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    Default Bulls came storming back to Indian equities markets

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    Putting behind the worst annual performance ever, Indian equities were on a roll in 2009, catapulting a key index by more than 80 percent, to close the year with one of the best gains among emerging markets.

    At closing bell Thursday, the 30-share benchmark sensitive index (Sensex) of the Bombay Stock Exchange (BSE) was ruling at 17,464.81 points with an impressive gain of 7,817.5 points, or 81.03 percent, over the previous year's close at 9,647.31 points.

    This was the best annual performance since 1999 and was in sharp contrast to 2008, when the Sensex ended with a hefty loss of 10,639.68 points or 52.45 percent making it the third-worst performing equities index among emerging markets.

    The story was no different at the National Stock Exchange (NSE), the other major bourse in the country, where the broader 50-scrip S and P CNX Nifty gained a hefty 2,241.9 points or 75.76 percent when it closed at 5,201.05 points Thursday.

    "After the major battering equities markets sustained the previous year, Indian indices have since recovered superbly," Dinesh Thakkar, chairman and managing director of brokerage firm Angel Broking, told IANS.

    The main factors that made key indices rise like a Phoenix was resilience of the Indian economy and impressive growth despite global slowdown that also reflected in corporate earnings and the return of the foreign institutional funds.

    According to markets watchdog, the Securities and Exchange Board of India, such overseas funds pumped about USD 17.46 billion into the Indian stock markets in 2009, as opposed to a net sale worth USD 13.135 billion for the first time in over a decade.

    "The performance in 2009 surpassed the expectations of even the most optimistic person. There were not many places left for foreign funds to invest and India was among the few attractive destinations," said Jagannadham Thunuguntla, equity head at SMC Capitals.

    Even as the Sensex gained 7,817.5 points, some of the 13 sector-specific indices stood out because of their performance -- the metals index appreciated the most, up 233.68 percent, while auto followed with a gain of 204.16 points.

    Similarly, the indices for information technology was up 132.78 percent, capital goods gained 104.26 percent, consumer durables rose 97.8 percent, banking gained 83.9 percent, state-run enterprises inflated 80.54 percent, power moved up by 74.3 percent.

    On the whole, the year started on a promising note with the government unveiling a second dose of fiscal stimulus to help the economy weather the adverse impact of a slowdown in the global economy -- touted as the worst in eight decades.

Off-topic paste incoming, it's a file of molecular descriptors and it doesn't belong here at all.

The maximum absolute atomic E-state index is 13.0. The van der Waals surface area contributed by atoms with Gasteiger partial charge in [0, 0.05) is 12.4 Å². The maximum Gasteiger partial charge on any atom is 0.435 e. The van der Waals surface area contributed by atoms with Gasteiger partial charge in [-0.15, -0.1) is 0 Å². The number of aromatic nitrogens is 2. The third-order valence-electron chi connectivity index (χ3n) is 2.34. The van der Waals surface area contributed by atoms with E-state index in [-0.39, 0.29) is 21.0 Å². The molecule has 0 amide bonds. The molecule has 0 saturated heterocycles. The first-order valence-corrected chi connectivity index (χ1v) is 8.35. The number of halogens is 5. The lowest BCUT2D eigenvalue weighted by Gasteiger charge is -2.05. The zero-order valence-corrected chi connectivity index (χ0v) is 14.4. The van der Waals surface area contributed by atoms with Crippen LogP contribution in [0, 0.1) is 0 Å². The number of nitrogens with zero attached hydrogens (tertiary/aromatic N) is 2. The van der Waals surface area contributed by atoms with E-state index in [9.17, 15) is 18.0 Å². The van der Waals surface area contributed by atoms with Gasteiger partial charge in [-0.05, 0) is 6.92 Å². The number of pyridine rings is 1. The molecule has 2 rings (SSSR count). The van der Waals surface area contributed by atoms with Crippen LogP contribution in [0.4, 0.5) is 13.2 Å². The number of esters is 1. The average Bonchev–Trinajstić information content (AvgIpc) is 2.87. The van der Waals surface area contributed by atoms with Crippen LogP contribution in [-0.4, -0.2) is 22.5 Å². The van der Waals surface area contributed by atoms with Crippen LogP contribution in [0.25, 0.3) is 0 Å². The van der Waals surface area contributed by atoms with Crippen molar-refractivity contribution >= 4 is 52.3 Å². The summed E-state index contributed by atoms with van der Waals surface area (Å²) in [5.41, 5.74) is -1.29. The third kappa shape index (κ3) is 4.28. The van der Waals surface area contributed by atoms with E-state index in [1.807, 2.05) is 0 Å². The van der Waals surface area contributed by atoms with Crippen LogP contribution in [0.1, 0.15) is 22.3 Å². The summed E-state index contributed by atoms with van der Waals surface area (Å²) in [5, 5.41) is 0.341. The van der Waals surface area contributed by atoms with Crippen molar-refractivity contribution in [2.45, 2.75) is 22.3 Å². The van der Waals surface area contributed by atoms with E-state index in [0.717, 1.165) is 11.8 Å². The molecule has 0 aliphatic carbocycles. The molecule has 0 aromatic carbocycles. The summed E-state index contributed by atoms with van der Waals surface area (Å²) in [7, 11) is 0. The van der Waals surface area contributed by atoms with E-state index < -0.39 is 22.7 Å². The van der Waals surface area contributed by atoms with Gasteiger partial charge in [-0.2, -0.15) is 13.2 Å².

As a result, the Sensex rallied till Jan 6 and gained 7.13 percent in just three days of trading. But then came the confession of a multi-million dollar fraud by Satyam Computer founder B. Ramalinga Raju, triggering a 7.25 percent fall in just one session.

    Till February, the barometer index was oscillating between 9,000-odd points and 10,300-levels. But as signs of a prolonged economic recession receded the world over, Indian equities found more takers and reflected in steady rise in the index.

    By the beginning of May it was trading comfortably around the 12,000-point mark and gave a thumping welcome to the electoral victory of the Congress party-led United Progressive Alliance -- that even saw suspension of trading as indices hit the upper circuit twice.

    On that eventful day of May 18, the Sensex stood at 14,284.21 points, gaining 2,110.79 points, or 17.33 percent, over the previous close, while Nifty also rose 17.3 percent, or 636.4 points, to close at 4,308.05 points.

    The remaining months of the year saw a steady rise in the index with interim corrections even as events like the presentation of an industry-friendly national budget and a high growth for the economy during the second quarter boosted investor sentiments.

    Looking at individual stocks that go into the Sensex basket, the top five gainers during 2009 were Tata Motors, up 398.33 percent at Rs.792.60; Mahindra and Mahindra, up 293.23 percent at Rs.1,080.80; Sterlite Industries, up 230.45 percent at Rs.861.65; Hindalco, up 211.23 percent at Rs.160.75; and Maruti Suzuki, up 199.88 percent at Rs.1,559.65.

    Only three stocks ended lower -- Bharti Airtel was down 54.02 percent at Rs.328.80; Reliance Communications was down 23.92 percent at Rs.172.90; and Reliance Industries which ended lower since the company declared a 1:1 bonus.

    Looking ahead, the markets expect some more action once the government's divestment programme gets underway even as investors have their fingers crossed on when the Sensex will breach the magical 21,000 mark.

    "The outlook for 2010 is pretty bright though its performance may not be as exciting as it was in 2009. A combination of factors such as low interest rates and huge domestic demand will ensure India's growth story remains intact," Angel Broking's Thakkar said.


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